The devices promise to be slimmer, bigger and faster - but is CES itself still relevant?
An onslaught of new gadgets and software is about to be unleashed at the latest Consumer Electronics Show in Las Vegas.
It is a chance for tech makers, big and small, to highlight the innovations and trends they think are about to take off.
Things do not always develop as planned - past promises of smart TV services and 3D screens going mainstream have failed to pan out.
But never mind, say the organisers, there is another round of next-generation technologies such as 4K ultra-high definition televisions and bendy phones ready for a go.
New displays will definitely be one of the year's big themes.
But other tips include:
- a flood of devices and apps focused on making us healthier
- a push towards the connected home with all our various devices talking to each other
- self-driving cars and other technologies to make journeys safer for the driver and more entertaining for passengers
- and wearable computing including augmented reality glasses and smart watches.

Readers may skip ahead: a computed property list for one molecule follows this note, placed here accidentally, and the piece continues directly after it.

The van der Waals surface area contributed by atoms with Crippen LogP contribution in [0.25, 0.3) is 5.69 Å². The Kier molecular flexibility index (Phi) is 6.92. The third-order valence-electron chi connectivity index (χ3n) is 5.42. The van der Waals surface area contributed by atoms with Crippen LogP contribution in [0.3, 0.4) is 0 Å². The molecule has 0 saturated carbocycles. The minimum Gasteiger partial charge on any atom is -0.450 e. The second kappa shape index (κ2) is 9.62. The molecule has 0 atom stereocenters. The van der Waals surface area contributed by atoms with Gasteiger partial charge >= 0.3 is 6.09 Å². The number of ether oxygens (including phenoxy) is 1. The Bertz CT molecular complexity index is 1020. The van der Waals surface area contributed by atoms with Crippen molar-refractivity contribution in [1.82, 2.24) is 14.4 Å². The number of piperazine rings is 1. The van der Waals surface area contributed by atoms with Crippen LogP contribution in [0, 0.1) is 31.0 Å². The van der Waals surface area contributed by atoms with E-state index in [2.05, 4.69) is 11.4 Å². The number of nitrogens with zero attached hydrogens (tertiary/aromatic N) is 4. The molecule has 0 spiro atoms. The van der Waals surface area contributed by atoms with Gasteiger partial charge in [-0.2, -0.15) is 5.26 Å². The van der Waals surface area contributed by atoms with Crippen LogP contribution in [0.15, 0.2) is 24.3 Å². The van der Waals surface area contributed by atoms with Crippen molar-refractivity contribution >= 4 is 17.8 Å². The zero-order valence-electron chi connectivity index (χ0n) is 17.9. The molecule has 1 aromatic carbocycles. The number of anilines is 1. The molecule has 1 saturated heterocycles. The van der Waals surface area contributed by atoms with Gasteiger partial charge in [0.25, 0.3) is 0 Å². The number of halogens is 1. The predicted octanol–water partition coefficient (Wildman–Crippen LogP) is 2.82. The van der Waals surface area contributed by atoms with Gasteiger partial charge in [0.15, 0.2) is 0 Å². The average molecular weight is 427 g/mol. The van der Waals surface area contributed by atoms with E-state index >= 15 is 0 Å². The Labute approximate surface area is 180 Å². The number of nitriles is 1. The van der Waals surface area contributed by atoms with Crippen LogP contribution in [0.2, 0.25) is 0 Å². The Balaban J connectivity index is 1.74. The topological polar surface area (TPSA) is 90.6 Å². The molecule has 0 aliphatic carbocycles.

"We have over 150,000 people coming," the man responsible for the event, US's Consumer Electronics Association president Gary Shapiro, tells the BBC.
"We have retailers, manufacturers, distributors, the financial community and everyone who matters in the ecosystem. It's all about the innovation industry getting together in one place each year."
Some questioned whether CES's days were numbered after Microsoft announced it was pulling its annual mega-budget presentation and booth last year. It was seen as part of the trend of firms hosting one-off events to suit their own timetables rather than rushing to meet a January deadline.
In addition, sales of many devices - such as digital cameras, camcorders and MP3 players - are tumbling. Smartphones and tablets are cannibalising the market, and firms have typically held back New Year launches of these products until February's Mobile World Congress in Barcelona.